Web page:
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The Challenger Revival, Part 16: Finishing Up The Stance And Tending To Details


The Challenger Revival, Part 16: Finishing Up The Stance And Tending To Details

The devil is in the details, you were taught as a child. It was one thing to wash the car for attention, but did you just soap and water the car, or did you actually clean the wheels, scrub off the dead bugs, and hit the glass with some cleaner? You dressed up for a date, and that’s okay, but did you remember to pack a handkerchief in your breast pocket for her, or a second one inside of your jacket just in case? Did you take the time to get your suit pressed and done up right? Details, folks…that’s where the difference between “good” and “great” is made. She might be a knockout, but if she’s got a busted tooth that looks like she was on the wrong end of a knockout, you’ll see that first. If he’s great looking but nobody warned you that he sounded like a Tiny Toons character when he spoke, guess what will captivate your attention first. See what I mean?

Some might dismiss the tiny bits that Dylan McCool is putting on his Challenger project as small potatoes or worse, polishing a turd. After all, one of the biggest questions he gets asked about this car is, “When are you going to paint it?”, followed closely by, “When are you going to fix the door?” He’s got his reasons and he’ll address them here, but look at the details here. No more busted-ass side markers. That iconic flip-top fuel filler cap instead of the hole that just looked like it was ready to be closed off with a red rag. Matching Ansen wheels all the way round. The cutout valance and the bumperettes on the rear bumper. Tiny details that remove the E-body from it’s near death roots and bring it one step closer to good.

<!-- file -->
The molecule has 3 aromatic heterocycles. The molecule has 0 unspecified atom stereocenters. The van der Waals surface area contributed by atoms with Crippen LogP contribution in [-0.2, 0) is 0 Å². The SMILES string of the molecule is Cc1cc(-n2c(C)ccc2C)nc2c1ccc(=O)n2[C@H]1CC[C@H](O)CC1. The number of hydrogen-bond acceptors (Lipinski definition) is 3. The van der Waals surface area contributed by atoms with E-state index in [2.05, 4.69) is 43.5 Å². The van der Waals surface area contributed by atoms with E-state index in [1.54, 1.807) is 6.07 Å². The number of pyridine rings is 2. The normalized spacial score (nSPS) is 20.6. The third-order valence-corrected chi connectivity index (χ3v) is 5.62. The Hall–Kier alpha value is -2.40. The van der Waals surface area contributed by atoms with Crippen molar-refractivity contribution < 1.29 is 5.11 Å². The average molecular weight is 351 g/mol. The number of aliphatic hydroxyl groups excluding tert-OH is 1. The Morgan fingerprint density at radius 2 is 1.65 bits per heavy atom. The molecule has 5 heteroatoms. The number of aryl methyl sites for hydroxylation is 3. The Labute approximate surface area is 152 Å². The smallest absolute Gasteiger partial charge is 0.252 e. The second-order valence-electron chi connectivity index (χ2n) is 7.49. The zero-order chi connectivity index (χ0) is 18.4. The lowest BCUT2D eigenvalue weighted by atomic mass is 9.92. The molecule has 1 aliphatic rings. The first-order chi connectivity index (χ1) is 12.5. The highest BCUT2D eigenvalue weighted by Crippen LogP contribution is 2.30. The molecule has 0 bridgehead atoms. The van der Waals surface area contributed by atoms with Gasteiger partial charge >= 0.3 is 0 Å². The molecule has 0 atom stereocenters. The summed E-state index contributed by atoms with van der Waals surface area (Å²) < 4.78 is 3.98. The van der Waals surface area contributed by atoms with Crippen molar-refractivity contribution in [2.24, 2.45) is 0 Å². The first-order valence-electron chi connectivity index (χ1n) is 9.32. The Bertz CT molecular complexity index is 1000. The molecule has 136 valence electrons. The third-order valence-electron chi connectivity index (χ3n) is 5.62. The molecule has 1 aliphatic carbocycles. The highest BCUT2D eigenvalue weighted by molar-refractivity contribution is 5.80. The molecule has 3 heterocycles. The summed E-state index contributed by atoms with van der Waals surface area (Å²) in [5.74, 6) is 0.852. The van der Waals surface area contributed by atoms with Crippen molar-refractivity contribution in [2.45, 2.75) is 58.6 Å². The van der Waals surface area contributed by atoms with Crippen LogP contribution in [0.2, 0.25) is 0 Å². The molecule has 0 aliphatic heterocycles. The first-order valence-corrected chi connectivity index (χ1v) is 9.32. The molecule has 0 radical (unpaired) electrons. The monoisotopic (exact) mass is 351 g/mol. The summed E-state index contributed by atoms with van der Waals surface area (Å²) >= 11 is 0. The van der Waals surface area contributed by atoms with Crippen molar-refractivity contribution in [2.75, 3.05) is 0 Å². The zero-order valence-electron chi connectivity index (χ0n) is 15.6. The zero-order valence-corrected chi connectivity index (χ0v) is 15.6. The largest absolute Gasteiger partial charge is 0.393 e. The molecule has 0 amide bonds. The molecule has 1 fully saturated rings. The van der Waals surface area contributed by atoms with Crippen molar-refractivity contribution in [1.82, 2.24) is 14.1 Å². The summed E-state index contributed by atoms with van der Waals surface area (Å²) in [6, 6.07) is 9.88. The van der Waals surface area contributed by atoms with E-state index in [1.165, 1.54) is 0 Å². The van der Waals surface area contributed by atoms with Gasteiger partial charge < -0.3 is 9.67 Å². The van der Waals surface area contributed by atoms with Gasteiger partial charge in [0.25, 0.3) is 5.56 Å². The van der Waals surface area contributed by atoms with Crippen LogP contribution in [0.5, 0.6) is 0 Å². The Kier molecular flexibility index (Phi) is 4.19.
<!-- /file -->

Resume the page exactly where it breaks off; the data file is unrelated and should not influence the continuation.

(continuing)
Now, with that said, may I be the first to start the chorus of the question that really needs to be asked: “When will you stuff the engine in here, Dylan?” We’re waiting!


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4 thoughts on “The Challenger Revival, Part 16: Finishing Up The Stance And Tending To Details

  1. Buzzkill

    I don’t find the wheels all that offensive, they do have a rather ol’school appeal and kinda matches the overall vibe of the car,
    but NOPE, just cant get past leaving an ugly ass gaping dent in the door. Just overshadows everything else that’s been done.

  2. C. L. Cake

    Back in the ’60s, I ran the Ansen Sprints. They’re “second day” correct, and will clean up just fine. This fellow reminds me of the scene in Christine where the garage owner remarks about new wipers on a broken windshield. It’s his car, and kudos to him for bringing it back to life, no matter the order he does it in.

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